May 26, 2005. 06:09 AM
Accused murderer Robert Pickton
Flash: The missing women  
Shedding some light on 'Willy'  
Mystery to lift  
Now there are 27 victims
Canada's deadliest serial murder case just got deadlier
'The magnitude of the number of charges is really overwhelming'


NEW WESTMINSTER, B.C.—Canada's largest serial-murder case took another dramatic turn yesterday with the laying of 12 more charges against Robert William Pickton, who now stands accused of killing 27 women over the past decade.

Pickton, 55, appearing by video link from jail, sat expressionless as the new indictment was presented to British Columbia Supreme Court here in connection with the women — mainly drug addicts and prostitutes — missing from Vancouver's downtown eastside.

While at least four other women from a list of 69 missing from the neighbourhood as far back as the late 1970s have also been linked to Pickton's pig farm and the massive police investigation continues, Crown spokesman Stan Lowe indicated this is likely the total number of charges the accused will face in a trial scheduled to begin next year.

"By confining this trial to these 27 counts, it will afford certainty to the trial process and allow the trial to move forward in a fair and efficient manner," Lowe told reporters.

He refused to answer any questions, including whether additional charges were expected.

News of more charges brought relief to some families while others were left devastated as they learned there's not enough evidence to indict Pickton in connection with their missing relative.

"It's been a long wait, so there is some relief," Lynn Frey said in an interview after her stepdaughter, Marnie, was added yesterday to the list of Pickton's alleged victims.

The Freys were told more than two years ago Marnie, who last contacted her family on Vancouver Island on her 24th birthday in August 1997, had been confirmed dead.

"This recognizes her life was worth something," Lynn Frey said. "All these women were loved by somebody but they just took the wrong road and couldn't ever turn back."

Before yesterday, Pickton faced 15 counts of first-degree murder. But at his preliminary hearing, which ended in July 2003, evidence was presented on seven more women.

The new indictment includes each of those women, including an unidentified one referred to as Jane Doe. It also contains five more who were part of a group of at least nine women who have been linked to the farm since then as part of the ongoing investigation. All of the new charges are for first-degree murder.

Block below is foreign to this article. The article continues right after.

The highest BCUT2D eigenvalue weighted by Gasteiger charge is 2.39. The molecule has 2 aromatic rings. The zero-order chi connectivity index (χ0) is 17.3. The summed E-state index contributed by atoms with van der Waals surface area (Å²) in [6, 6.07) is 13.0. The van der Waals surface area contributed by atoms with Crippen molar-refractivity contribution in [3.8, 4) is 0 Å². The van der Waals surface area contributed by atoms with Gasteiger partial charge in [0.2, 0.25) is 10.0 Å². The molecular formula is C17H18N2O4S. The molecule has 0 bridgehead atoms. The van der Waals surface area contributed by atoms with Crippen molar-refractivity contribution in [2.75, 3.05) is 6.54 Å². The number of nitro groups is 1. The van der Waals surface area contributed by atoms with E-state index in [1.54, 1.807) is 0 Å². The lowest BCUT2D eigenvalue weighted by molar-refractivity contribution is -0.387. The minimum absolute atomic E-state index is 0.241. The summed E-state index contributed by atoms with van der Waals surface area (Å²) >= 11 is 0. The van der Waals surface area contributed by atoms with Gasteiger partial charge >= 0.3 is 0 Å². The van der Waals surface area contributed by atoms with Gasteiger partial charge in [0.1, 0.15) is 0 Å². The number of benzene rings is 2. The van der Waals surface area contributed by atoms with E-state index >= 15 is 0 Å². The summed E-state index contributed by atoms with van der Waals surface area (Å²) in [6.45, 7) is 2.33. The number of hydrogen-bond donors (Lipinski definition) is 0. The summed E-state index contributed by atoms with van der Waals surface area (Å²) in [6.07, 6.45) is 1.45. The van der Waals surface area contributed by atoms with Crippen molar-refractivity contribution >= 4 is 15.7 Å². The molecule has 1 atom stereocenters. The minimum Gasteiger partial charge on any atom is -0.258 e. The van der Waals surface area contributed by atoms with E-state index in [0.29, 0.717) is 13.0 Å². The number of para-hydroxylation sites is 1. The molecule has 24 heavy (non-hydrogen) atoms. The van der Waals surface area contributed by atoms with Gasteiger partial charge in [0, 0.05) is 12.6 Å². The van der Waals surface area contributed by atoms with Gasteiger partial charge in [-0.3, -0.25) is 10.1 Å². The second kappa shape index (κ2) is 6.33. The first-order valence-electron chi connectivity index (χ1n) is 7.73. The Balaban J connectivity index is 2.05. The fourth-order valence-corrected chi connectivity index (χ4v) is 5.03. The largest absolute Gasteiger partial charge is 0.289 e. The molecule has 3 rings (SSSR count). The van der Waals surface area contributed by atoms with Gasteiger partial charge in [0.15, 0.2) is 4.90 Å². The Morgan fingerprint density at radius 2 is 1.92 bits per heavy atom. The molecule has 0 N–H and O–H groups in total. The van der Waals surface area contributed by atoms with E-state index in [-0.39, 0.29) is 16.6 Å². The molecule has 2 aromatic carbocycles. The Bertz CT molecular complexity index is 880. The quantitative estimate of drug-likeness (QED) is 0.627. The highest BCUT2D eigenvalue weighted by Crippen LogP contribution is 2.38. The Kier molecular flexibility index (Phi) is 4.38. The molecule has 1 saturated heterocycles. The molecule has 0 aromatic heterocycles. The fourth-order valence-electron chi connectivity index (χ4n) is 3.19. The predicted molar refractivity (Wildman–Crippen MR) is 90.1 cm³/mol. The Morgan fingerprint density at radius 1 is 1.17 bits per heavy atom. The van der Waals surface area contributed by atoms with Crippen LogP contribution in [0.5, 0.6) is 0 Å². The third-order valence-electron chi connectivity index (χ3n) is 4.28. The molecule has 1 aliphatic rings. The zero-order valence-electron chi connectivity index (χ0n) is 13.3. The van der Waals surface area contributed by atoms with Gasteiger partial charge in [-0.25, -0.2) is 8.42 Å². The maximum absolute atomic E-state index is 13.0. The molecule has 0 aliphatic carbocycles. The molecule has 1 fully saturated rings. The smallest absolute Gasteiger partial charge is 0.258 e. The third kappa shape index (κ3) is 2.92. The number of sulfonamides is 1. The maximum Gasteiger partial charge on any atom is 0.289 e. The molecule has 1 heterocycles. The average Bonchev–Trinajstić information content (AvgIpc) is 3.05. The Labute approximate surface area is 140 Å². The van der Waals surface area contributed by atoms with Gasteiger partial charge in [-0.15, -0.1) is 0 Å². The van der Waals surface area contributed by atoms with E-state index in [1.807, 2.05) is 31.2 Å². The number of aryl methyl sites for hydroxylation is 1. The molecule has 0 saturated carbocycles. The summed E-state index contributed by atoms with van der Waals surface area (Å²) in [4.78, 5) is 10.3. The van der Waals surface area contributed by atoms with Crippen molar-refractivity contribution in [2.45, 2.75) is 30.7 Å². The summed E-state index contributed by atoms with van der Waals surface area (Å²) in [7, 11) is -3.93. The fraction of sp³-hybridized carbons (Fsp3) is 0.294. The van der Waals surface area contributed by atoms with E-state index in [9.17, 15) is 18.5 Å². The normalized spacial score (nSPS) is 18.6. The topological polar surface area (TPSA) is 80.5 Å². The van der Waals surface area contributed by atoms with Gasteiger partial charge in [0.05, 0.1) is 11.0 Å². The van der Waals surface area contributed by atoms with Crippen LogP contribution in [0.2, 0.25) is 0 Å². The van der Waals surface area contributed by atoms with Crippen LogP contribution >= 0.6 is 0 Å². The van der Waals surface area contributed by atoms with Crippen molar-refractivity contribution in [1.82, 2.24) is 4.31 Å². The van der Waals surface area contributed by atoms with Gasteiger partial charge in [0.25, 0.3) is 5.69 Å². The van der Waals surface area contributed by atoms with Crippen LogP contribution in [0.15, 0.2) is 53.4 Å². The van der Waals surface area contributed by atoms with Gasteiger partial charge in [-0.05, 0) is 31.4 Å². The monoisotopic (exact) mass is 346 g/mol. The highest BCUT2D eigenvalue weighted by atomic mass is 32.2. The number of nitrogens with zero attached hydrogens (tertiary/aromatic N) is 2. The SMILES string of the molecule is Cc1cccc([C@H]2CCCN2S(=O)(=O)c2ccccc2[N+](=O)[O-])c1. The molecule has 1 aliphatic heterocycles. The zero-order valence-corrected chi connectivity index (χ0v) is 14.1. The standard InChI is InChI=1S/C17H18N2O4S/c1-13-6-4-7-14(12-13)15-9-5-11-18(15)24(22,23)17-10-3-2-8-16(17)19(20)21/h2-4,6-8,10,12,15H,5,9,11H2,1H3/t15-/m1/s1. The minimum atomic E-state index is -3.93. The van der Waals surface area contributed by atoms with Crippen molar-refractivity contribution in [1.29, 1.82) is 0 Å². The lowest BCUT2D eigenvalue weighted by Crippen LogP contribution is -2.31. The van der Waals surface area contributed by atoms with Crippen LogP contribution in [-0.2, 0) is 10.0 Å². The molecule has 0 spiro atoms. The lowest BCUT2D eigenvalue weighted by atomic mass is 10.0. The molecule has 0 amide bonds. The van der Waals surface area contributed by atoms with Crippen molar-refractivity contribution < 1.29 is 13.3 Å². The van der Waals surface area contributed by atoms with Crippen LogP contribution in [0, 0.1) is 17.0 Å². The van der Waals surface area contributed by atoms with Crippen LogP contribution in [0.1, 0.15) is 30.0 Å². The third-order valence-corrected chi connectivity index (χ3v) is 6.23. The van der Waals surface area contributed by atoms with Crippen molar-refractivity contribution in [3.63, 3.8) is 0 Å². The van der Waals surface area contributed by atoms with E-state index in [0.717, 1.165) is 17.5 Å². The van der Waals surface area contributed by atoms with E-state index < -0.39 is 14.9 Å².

"It was like a punch in the gut," said Lorraine Crey, whose sister Dawn's DNA was found at the farm but, according to investigators, not enough to lay a murder charge.

"There are no answers for our family," Crey told reporters. "We're back to square one.

"But we're never going to stop searching to find out what happened to her."

Pickton, who has been in custody since his arrest in February 2002, is charged with killing women who went missing as far back as February 1995.

"The magnitude of the number of charges is really overwhelming," said Wayne Leng, who runs a website dedicated to the women ( and is a friend of Sarah deVries, who vanished in 1998 and was one of the new charges yesterday. "I never thought it would ever get this high.

"And then you think of all the other families who don't have any answers. It's awful."

Meanwhile, as arguments began yesterday on what is expected to be three weeks of hearings on the disclosure of evidence, defence lawyer Peter Ritchie asked for a sweeping publication ban on the proceedings to prevent potential jurors from being tainted.

Calling the details of arguments over the next few weeks "highly contentious, highly inflammatory, extremely newsworthy and dramatic," Ritchie asked Mr. Justice Geoff Barrow to implement an unusual order that would see the court open to the public but those who attend restricted from disclosing any of what they heard. Ritchie, who later admitted to reporters such an order would be very difficult — and perhaps impossible — to enforce, said he's most concerned about details of the case against his client appearing in foreign media or on websites that can be accessed locally.

Such material could not only make it difficult to choose an impartial jury, he said it might also damage the reputation of "innocent" people the defence may link to the missing-women investigation and potential illegal activities with unsubstantiated allegations.

"The safest way to proceed in order to protect our client is to close the courtroom," Ritchie told the court, although he acknowledged the judge was unlikely to do that.

Crown attorney Mike Petrie supported Ritchie's application, noting that a new "sanitized" summary of the case against Pickton remained sealed under court order. He also said the submissions during the disclosure portion of the case could include "scandalous" allegations of others being involved in the murders that remain unproven.

Lawyers representing various media outlets rejected Ritchie's suggestion that such a restrictive media ban was required, noting the judge at Pickton's preliminary hearing in 2003 was able to prevent publication of evidence with a strict but more conventional ban.

Dan Burnett, whose clients include the CBC, said despite a few early "glitches" the original ban at the Pickton preliminary continues to work two years after it was imposed. He said such a high-profile case requires even more public scrutiny and accountability.

Barrow was expected to continue hearing the arguments on a ban today.

Several months of legal arguments to determine the admissibility of evidence are expected to begin in September. They will also be covered by a publication ban. Opening arguments in the trial could begin as early as January.

Additional articles by Daniel Girard


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Updated: August 21, 2016